When it comes to customer support, doing the little things can go a long way. But how do you keep it simple and cast a rippling effect?
To find out what really makes customers happy, we asked 13 entrepreneurs the following question: What is one creative customer support / service tactic that recently paid off for you?
We set up a lot of different criteria for when we engage customers to live chat with us, such as inactivity on certain pages of the site. We found the engagement rate was relatively high and saw a significantly higher conversion rate with customers who used live chat option versus those who didn’t.
During the past couple of years, we have been hosting client retreats where clients spend entire weekends together with us and each other. As a community, this has had an incredible impact on our clients. They are now working together, and we’re the glue that binds them. It’s also increased our referral business from 20 percent to more than 50 percent of our total revenue.
We recently found a post about our company on Reddit that was driving a lot of traffic to our site. I commented on the post and offered to answer any questions about our product. During the next 24 hours, we received over 100 questions and comments about our company. We answered each question about our product within minutes. It was basically a free, live focus group, and our customers loved it.
4. Setting Up an FAQ Library
We set up an FAQ library on our site, which includes basic questions about how the product works to sections on how shipping and returns work. We link these sections in all shipping confirmation emails, and people are guided to look here for their answer before calling. It has streamlined our small company’s bandwidth to respond to simple questions, so we can focus more on growing the brand.
We installed SpeakPipe on one of our client’s sites. It allows users to leave voice messages with comments, questions and feedback. Not only were people seemingly excited to use it, but it also allowed my client to build more direct relationships with customers as a result — not to mention get valuable insight on how products and services can be improved.
6. Implementing a Note Box at Checkout
It’s a tiny detail, but we allow customers to write a note when they check out, and then we make sure to respond to every one. Whether it’s a product inquiry, a simple “thank you,” or a complicated shipping question, we always send the customer an email. It’s important to remind our customers there is a human at the other end of their purchase, and we’re working hard to make them happy.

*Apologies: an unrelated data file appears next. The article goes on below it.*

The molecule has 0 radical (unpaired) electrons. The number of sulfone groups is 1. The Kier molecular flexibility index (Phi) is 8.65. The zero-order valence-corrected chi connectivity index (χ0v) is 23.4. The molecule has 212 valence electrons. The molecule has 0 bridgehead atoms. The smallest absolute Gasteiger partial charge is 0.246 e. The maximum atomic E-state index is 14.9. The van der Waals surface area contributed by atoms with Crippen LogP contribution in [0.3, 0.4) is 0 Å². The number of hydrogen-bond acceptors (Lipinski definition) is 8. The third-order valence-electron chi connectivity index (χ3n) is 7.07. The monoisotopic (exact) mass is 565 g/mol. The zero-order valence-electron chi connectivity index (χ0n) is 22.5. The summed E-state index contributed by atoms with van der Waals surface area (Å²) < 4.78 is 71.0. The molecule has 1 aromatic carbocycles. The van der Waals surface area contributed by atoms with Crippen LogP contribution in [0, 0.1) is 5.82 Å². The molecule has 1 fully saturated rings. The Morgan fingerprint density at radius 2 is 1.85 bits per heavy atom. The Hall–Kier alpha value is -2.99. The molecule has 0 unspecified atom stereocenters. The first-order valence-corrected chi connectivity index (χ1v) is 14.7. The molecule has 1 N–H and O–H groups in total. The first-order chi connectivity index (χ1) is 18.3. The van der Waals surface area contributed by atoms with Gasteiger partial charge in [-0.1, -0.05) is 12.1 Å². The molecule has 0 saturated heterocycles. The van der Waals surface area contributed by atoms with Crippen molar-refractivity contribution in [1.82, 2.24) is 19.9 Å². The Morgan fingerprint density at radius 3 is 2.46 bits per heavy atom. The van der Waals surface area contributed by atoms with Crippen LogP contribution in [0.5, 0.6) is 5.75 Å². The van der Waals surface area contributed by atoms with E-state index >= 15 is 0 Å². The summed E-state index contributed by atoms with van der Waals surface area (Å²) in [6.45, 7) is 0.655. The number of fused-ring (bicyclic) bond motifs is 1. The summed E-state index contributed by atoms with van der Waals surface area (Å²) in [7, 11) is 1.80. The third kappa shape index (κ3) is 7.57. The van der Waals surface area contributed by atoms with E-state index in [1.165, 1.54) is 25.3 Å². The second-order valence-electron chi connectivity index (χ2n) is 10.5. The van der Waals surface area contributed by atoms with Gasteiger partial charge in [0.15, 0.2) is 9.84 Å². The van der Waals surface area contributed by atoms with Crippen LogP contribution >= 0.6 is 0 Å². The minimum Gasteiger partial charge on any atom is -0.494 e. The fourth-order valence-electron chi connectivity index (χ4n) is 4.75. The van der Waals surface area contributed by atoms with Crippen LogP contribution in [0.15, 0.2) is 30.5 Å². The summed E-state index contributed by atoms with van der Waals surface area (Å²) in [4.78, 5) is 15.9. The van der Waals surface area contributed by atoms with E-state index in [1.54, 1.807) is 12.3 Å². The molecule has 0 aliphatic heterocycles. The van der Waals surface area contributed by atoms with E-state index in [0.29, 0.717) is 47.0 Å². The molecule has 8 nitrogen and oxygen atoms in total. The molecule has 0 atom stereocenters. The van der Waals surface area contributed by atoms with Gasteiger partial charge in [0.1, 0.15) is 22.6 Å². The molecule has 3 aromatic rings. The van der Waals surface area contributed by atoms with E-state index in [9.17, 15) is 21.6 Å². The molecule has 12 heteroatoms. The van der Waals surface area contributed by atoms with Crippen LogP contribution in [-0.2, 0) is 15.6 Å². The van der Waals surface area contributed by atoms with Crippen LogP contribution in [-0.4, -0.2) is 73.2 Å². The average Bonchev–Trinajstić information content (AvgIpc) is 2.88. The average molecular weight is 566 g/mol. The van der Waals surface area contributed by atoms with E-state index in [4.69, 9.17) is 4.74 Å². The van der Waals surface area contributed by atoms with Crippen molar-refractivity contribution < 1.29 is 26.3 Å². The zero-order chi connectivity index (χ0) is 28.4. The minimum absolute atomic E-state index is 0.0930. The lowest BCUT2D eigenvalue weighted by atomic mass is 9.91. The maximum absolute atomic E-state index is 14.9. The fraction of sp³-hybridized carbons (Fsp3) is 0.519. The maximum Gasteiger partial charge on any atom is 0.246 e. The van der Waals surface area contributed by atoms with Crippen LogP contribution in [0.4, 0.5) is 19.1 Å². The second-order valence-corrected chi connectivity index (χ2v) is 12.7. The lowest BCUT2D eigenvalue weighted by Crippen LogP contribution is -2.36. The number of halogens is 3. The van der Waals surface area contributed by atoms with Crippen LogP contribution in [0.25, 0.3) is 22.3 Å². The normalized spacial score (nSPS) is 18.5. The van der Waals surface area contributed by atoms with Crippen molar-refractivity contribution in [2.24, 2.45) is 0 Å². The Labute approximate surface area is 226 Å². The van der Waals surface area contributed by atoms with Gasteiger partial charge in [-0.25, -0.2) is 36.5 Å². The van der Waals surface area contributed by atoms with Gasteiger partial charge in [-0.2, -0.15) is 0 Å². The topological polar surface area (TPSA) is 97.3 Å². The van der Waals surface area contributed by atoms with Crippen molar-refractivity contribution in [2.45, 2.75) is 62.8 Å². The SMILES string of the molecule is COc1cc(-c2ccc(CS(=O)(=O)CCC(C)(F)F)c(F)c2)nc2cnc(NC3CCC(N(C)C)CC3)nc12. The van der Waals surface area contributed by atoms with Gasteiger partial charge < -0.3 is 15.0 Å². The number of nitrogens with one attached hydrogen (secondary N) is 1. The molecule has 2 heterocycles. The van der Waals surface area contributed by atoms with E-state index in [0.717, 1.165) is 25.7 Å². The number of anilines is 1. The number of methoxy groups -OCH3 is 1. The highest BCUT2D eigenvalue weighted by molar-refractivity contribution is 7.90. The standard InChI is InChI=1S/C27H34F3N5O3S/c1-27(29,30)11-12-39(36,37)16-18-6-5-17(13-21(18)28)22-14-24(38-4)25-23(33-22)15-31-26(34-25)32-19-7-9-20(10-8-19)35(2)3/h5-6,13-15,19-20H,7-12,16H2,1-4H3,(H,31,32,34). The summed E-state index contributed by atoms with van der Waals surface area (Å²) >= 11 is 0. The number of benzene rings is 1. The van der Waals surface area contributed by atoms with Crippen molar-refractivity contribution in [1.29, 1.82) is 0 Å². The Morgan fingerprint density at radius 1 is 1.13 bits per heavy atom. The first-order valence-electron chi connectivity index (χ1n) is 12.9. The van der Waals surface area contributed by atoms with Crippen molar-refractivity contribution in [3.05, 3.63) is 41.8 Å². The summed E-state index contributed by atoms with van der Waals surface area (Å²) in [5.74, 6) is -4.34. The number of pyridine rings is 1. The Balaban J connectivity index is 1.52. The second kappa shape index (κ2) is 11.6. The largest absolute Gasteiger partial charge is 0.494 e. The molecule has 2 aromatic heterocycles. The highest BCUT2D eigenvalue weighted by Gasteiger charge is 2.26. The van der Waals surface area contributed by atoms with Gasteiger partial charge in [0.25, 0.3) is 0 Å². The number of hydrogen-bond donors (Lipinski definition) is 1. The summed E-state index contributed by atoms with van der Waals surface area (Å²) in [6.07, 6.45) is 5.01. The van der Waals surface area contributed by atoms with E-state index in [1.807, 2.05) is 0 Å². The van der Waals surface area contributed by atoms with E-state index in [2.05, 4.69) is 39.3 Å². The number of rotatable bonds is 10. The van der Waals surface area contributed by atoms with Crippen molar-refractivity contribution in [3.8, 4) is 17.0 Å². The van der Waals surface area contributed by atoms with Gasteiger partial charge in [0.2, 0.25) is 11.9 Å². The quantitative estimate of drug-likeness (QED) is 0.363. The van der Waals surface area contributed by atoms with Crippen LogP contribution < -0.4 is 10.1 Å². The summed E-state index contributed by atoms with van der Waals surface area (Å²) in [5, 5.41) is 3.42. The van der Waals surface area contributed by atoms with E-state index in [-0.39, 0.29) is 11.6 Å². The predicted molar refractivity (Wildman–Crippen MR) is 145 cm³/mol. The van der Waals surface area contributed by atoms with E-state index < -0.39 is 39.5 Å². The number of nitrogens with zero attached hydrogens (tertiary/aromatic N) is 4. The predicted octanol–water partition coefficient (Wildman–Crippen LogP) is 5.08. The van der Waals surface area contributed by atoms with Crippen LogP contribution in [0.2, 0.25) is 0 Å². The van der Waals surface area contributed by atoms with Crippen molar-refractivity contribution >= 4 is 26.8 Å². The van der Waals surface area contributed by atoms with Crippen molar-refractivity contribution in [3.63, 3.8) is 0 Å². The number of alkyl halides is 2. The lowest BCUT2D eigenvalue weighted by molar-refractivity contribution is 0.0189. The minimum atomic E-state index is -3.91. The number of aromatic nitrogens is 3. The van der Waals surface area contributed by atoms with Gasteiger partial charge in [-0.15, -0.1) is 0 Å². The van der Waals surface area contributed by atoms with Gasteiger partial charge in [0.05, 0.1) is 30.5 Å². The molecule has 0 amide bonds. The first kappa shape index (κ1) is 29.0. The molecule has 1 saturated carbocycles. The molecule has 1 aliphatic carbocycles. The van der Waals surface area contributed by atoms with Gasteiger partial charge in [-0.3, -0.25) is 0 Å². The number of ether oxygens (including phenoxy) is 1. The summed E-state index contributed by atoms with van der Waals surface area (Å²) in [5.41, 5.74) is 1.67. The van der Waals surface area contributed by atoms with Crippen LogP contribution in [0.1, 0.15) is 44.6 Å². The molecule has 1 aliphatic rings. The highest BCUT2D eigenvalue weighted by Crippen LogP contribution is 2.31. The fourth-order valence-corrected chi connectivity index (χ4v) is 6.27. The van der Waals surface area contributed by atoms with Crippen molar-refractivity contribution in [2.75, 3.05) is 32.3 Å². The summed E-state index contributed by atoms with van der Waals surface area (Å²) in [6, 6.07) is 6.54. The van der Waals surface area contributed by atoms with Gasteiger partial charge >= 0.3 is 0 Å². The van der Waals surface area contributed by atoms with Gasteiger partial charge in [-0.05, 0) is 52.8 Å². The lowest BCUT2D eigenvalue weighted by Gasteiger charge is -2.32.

We placed a tab on the top left corner of our website that says, “Type your question here to get instant answers.” The results are very surprising, and I believe that this approach is stronger than trying to get prospective clients to fill out sign-up forms. Let us answer your questions first and make sure we clarify our message.
– Evrim Oralkan, Travertine Mart
8. Being Proactive
Recently, we’ve been trying to be more proactive about identifying certain types of service needs before they are even asked for. An example of this is our holiday menu planning. We make clients aware of our holiday meal options well before the actual date and always point out our full catering capabilities.
– Zachary Yungst, Cater2.me
We have situations from time to time that turn from negative to positive. After we resolve a customer’s issue and leave him feeling special, we take it one step further. We ask those customers to leave a review about their experience. In exchange, we give them $10 to 20 in store credit. The customer feels even more rewarded, and we get a positive review out of a potentially bad situation.
We always have a live person answer the phone. A person on the phone who can answer questions is invaluable; we know that if we do not have a dedicated staff answering the phones, we lose business. For one month this year, we had a turnover in our phone position. Business dropped by 20 percent that month.
As a creative urban company, we communicate with our customers in a way that reflects our brand and tries to relate on a human level. If a customer is displaying a sense of humor, we match that! One customer commented that her “naked Kobo [tablet] is so cold” without its custom case and inquired about the delivery. After tracking her case, we commented that her Kobo wouldn’t be cold anymore!
– Marvin Amberg, Caseable
A team member created a dashboard of our support tickets — the Heroboard. Once the support team reaches certain goals (response time, emails remaining), they go into Heromode. At this time, everyone works on projects. A variety of badges is awarded depending on meeting specific qualifications. It’s been great for the team to have concrete goals and live metrics. The best part is that it’s fun!
I give free office hours to our customers and help them with their business beyond just our product. The purpose of these office hours is to be as useful as I can to them. I share advice that consultants charge thousands of dollars for freely.
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